NASA has logged another first on its latest mission to Mars: converting carbon dioxide from the Martian atmosphere into pure, breathable oxygen
The unprecedented extraction of the oxygen, literally out of thin air on Mars, had been achieved on Tuesday by an experimental device aboard the NASA Perseverance rover, a six-wheeled science rover that had landed on the Red Planet on February the 18th after a seven-month journey from Earth.
In its first activation, the toaster-sized machine dubbed MOXIE, which stands for Mars Oxygen In-Situ Resource Utilization Experiment, produced roughly around 5 grams of oxygen, which is equivalent to about 10 minutes’ worth of breathing for an astronaut, NASA has said.
Although the initial output of oxygen was modest, the feat has marked the first experimental extraction of any natural resources from the environment of another planet for the direct use by humans.
This comes after the Mars Ingenuity mini-helicopter took to the skies of the Red Planet, flying 10ft (three metres) in the air before then touching back down onto the planet’s surface, the space agency has said.
“MOXIE isn’t just the first instrument to produce oxygen on another world,” Trudy Kortes, who is the director of technology demonstrations within NASA’s Space Technology Mission Directorate, had said in a statement. She said that it was the first technology of its kind to help future missions “live off the land” of another planet.
The machine works through electrolysis, which uses an extreme amount of heat to separate the oxygen atoms from the molecules of carbon dioxide, which accounts for around 95% of the Martian atmosphere.
The remaining 5% of the Martian atmosphere, which is only about 1% as dense Earth’s, consists primarily of molecules of nitrogen and argon. Oxygen only exists on Mars in negligible trace levels.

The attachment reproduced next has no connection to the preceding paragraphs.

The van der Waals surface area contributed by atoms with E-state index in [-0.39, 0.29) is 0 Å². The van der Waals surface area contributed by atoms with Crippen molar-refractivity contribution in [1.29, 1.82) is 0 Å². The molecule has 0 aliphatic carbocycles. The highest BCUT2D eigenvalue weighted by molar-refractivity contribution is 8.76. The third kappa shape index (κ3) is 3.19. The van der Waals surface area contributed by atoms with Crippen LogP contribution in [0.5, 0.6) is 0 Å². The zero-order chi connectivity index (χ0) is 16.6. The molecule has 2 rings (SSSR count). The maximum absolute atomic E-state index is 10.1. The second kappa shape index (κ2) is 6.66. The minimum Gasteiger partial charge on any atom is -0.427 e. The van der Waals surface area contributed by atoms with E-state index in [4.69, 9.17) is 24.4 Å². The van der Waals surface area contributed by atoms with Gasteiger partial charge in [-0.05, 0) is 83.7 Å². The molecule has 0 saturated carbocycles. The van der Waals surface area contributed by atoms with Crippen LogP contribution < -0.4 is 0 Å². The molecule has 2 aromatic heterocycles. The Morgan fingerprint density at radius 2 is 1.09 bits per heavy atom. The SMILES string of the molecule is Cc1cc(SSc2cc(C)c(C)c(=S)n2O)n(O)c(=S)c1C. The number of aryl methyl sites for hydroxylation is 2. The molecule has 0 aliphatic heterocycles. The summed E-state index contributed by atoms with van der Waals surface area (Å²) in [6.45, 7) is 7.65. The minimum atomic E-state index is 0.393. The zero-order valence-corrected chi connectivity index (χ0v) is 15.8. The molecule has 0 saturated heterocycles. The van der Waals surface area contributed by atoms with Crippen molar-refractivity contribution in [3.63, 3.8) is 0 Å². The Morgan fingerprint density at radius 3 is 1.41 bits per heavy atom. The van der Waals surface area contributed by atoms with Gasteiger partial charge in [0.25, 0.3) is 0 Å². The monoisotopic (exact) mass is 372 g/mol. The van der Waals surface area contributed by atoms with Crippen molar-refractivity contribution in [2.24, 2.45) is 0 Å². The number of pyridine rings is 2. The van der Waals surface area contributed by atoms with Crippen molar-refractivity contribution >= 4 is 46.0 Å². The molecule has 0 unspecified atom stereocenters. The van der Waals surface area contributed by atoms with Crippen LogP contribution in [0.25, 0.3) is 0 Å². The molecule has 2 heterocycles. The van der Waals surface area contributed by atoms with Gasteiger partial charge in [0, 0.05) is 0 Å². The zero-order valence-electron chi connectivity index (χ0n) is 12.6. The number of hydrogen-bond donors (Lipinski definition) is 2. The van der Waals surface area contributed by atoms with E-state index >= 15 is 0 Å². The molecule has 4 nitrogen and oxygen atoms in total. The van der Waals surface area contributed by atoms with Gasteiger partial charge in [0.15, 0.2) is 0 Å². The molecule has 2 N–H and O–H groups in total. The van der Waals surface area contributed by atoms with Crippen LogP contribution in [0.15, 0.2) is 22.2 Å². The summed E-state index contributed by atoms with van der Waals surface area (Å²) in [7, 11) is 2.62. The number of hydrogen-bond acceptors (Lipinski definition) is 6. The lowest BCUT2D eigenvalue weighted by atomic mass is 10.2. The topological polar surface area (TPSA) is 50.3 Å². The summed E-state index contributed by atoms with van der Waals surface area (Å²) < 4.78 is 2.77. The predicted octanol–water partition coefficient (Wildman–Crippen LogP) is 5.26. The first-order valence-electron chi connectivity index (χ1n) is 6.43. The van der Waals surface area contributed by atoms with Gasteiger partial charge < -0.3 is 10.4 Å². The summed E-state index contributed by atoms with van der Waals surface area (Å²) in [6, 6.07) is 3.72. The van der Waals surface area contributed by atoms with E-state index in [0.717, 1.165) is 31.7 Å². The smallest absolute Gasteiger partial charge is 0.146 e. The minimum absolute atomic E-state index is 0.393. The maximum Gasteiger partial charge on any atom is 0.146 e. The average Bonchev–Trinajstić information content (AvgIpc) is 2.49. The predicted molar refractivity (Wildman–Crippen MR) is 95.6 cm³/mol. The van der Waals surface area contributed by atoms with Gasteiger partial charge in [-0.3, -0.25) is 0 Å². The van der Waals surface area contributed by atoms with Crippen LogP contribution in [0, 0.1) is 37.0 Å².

But an abundant supply of oxygen is considered critical to the eventual human exploration of the Red Planet, as both a sustainable source of breathable air for the astronauts, as well as a necessary ingredient for rocket fuel in order to fly them back to earth.
The volumes of oxygen that are required for launching rockets into space from the surface of Mars are particularly daunting.
According to NASA, getting four astronauts off of the Martian surface would require around 15,000 lbs (7 metric tons) of rocket fuel, which would need to be combined with 55,000 lbs (25 metric tons) of oxygen.
Transporting a one-ton oxygen-conversion machine to the surface of Mars is more practical than trying to haul 25 tons of pure oxygen in tanks over from Earth, Michael Hecht, MOXIE’s principal investigator, of the Massachusetts Institute of Technology, said within NASA’s news release.
It’s a longstanding mystery of how Mars lost the water that had previously flowed on the planet’s surface billions of years ago. Scientists now think that they have an answer; that much of the water on Mars became trapped within the outer layer of the planet, which is its crust.
Astronauts living and working on the surface of the Red Planet would perhaps require one metric ton of oxygen between them in order to last an entire year, Hecht has said.
NASA said that MOXIE is designed to generate up to 10 grams per hour as a proof of concept, and scientists have planned to run the machine at least a further nine times over the next two years under different speeds and conditions.
The first oxygen conversion run came following a day that NASA had achieved the historic first of having a controlled powered flight of an aircraft on another planet with a successful take-off and landing of a miniature helicopter on Mars.